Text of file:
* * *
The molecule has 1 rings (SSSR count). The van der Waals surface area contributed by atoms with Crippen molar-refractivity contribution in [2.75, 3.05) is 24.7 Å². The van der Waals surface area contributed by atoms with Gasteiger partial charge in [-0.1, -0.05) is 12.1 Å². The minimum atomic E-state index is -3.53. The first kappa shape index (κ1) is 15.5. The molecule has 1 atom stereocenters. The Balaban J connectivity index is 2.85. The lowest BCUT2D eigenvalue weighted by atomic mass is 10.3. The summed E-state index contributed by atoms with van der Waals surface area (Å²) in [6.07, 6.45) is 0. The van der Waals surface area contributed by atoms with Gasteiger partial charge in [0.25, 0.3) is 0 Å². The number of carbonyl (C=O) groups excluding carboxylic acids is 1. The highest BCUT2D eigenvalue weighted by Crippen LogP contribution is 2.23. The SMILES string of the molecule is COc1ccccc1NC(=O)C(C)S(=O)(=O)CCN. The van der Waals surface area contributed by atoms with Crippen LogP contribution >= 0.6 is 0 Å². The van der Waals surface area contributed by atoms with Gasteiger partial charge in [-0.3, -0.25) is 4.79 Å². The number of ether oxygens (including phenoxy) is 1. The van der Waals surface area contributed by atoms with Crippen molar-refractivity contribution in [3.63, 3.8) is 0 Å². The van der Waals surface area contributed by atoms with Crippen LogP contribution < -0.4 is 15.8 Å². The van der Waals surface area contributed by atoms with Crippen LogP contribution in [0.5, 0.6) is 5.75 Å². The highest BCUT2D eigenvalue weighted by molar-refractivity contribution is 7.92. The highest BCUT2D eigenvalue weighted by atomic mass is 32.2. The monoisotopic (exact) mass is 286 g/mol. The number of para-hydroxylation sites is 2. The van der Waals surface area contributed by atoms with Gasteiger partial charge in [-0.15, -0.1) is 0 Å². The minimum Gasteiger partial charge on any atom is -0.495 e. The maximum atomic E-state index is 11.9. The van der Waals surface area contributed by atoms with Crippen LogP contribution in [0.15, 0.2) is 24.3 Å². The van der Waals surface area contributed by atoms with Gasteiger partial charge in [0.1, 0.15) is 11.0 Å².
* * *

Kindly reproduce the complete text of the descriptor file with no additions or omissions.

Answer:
The molecule has 1 rings (SSSR count). The van der Waals surface area contributed by atoms with Crippen molar-refractivity contribution in [2.75, 3.05) is 24.7 Å². The van der Waals surface area contributed by atoms with Gasteiger partial charge in [-0.1, -0.05) is 12.1 Å². The minimum atomic E-state index is -3.53. The first kappa shape index (κ1) is 15.5. The molecule has 1 atom stereocenters. The Balaban J connectivity index is 2.85. The lowest BCUT2D eigenvalue weighted by atomic mass is 10.3. The summed E-state index contributed by atoms with van der Waals surface area (Å²) in [6.07, 6.45) is 0. The van der Waals surface area contributed by atoms with Gasteiger partial charge in [0.25, 0.3) is 0 Å². The number of carbonyl (C=O) groups excluding carboxylic acids is 1. The highest BCUT2D eigenvalue weighted by Crippen LogP contribution is 2.23. The SMILES string of the molecule is COc1ccccc1NC(=O)C(C)S(=O)(=O)CCN. The van der Waals surface area contributed by atoms with Crippen LogP contribution >= 0.6 is 0 Å². The van der Waals surface area contributed by atoms with Gasteiger partial charge in [-0.3, -0.25) is 4.79 Å². The number of ether oxygens (including phenoxy) is 1. The van der Waals surface area contributed by atoms with Crippen molar-refractivity contribution in [3.63, 3.8) is 0 Å². The van der Waals surface area contributed by atoms with Crippen LogP contribution < -0.4 is 15.8 Å². The van der Waals surface area contributed by atoms with Crippen LogP contribution in [0.5, 0.6) is 5.75 Å². The highest BCUT2D eigenvalue weighted by molar-refractivity contribution is 7.92. The highest BCUT2D eigenvalue weighted by atomic mass is 32.2. The monoisotopic (exact) mass is 286 g/mol. The number of para-hydroxylation sites is 2. The van der Waals surface area contributed by atoms with Gasteiger partial charge in [-0.15, -0.1) is 0 Å². The minimum Gasteiger partial charge on any atom is -0.495 e. The maximum atomic E-state index is 11.9. The van der Waals surface area contributed by atoms with Crippen LogP contribution in [0.15, 0.2) is 24.3 Å². The van der Waals surface area contributed by atoms with Gasteiger partial charge in [0.1, 0.15) is 11.0 Å².